However, there are some key differences between fibromyalgia and polymyalgia rheumatica. For one thing, the average onset age of fibromyalgia is 35 to 45, which is far younger than would be expected with PMR. The nature of the pain is also different — fibromyalgia develops when brain receptors start signaling pain without a trigger, while PMR is driven by inflammation.

This also sets it apart from wear-and-tear osteoarthritis. “The joints [from osteoarthritis] don’t really display much inflammation, such as warmth, swelling and increased blood flow,” says Dr Loupasakis.

Meanwhile, the placement of the pain — the shoulders and pelvic area — sets it apart from other types of inflammatory arthritis, such as rheumatoid arthritis, which tends to show up first in smaller joints like the hands, wrists and feet adds John Davis III, MD, a rheumatologist with Mayo Clinic.

How Polymyalgia Rheumatica is Diagnosed

“PMR is a disease where history is very important,” says Dr Davis.

A rheumatologist will order blood tests like sedimentation rate and C-reactive protein (CRP), both of which measure general inflammation in the body without pointing to a specific body part or cause.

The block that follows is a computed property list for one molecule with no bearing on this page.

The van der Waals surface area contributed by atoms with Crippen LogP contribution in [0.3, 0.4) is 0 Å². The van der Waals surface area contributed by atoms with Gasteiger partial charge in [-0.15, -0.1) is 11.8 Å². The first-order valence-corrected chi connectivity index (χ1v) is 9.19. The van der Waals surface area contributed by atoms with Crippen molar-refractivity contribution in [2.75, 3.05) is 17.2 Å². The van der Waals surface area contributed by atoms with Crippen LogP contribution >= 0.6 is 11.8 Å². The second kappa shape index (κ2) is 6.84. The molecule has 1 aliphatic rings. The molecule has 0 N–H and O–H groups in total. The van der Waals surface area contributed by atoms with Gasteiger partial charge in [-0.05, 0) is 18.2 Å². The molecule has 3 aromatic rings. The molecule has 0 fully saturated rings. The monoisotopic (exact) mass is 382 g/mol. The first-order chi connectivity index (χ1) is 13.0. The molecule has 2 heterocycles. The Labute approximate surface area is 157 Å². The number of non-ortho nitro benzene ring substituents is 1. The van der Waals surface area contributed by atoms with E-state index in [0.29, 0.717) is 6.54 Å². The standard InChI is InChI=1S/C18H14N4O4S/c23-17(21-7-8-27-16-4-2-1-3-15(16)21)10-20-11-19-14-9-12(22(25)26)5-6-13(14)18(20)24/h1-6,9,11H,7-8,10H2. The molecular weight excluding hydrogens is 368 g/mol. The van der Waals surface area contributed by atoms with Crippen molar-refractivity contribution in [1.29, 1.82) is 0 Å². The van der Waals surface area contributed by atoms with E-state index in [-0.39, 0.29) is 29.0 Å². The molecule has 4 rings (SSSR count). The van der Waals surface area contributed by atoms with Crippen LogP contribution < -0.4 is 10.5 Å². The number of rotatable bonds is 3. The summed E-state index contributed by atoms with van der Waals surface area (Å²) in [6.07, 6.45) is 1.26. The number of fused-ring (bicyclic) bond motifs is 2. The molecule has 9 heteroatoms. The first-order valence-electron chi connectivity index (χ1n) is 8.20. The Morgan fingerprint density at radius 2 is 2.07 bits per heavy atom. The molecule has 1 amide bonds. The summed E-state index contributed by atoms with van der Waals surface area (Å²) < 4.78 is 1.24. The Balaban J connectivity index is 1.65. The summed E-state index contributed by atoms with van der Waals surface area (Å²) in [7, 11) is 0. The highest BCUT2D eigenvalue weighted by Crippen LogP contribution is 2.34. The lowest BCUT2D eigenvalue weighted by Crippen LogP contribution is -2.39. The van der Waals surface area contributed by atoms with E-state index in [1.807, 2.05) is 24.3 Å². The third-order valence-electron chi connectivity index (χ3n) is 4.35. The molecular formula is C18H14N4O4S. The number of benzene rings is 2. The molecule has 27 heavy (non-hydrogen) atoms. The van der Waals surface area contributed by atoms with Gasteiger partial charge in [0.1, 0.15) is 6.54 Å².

If there’s a high level of inflammation, and the symptoms and history match what would be expected of someone with PMR, doctors will likely start a course of corticosteroids, such as prednisolone. A good response to treatment helps assure rheumatologists that it’s the right diagnosis, says Dr Davis.

How Polymyalgia Rheumatica Is Treated

Almost all patients with polymyalgia rheumatica are treated with corticosteroids to ease inflammation in the body. “Patients with PMR respond extremely well to low doses of steroids,” says Dr Loupasakis. “Within the first three days they will notice improvement right away — usually within 24 hours.” Those with accompanying GCA generally need higher doses of steroids for the medication to take effect, he adds.

The treatment won’t work unless patients stick with it, but corticosteroids can have long-term side effects such as kidney problems, vision changes and increased blood pressure. That’s why doctors start PMR patients on as low a dose as possible to manage their symptoms, then gradually decrease the dose unless there’s a flare. “We try to taper the dose and keep it as low as tolerated,” says Dr Davis.

Meanwhile, patients might also start regimens like taking calcium and vitamin D supplements to prevent bone loss and other side effects of steroids. Most people with PMR can finish up steroids and be symptom-free after a year or two, but some might need to stay on medication for up to five years.

If you have PMR and suspect you could also have giant cell arteritis (red-flag symptoms include headache, vision changes and jaw pain), see a doctor right away. GCA can affect blood flow to the eyes and can cause permanent vision loss if left untreated.

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This article has been adapted, with permission, from a corresponding article by Marissa Laliberte on the CreakyJoints US website. Some text and information have been changed to suit our Australian audience.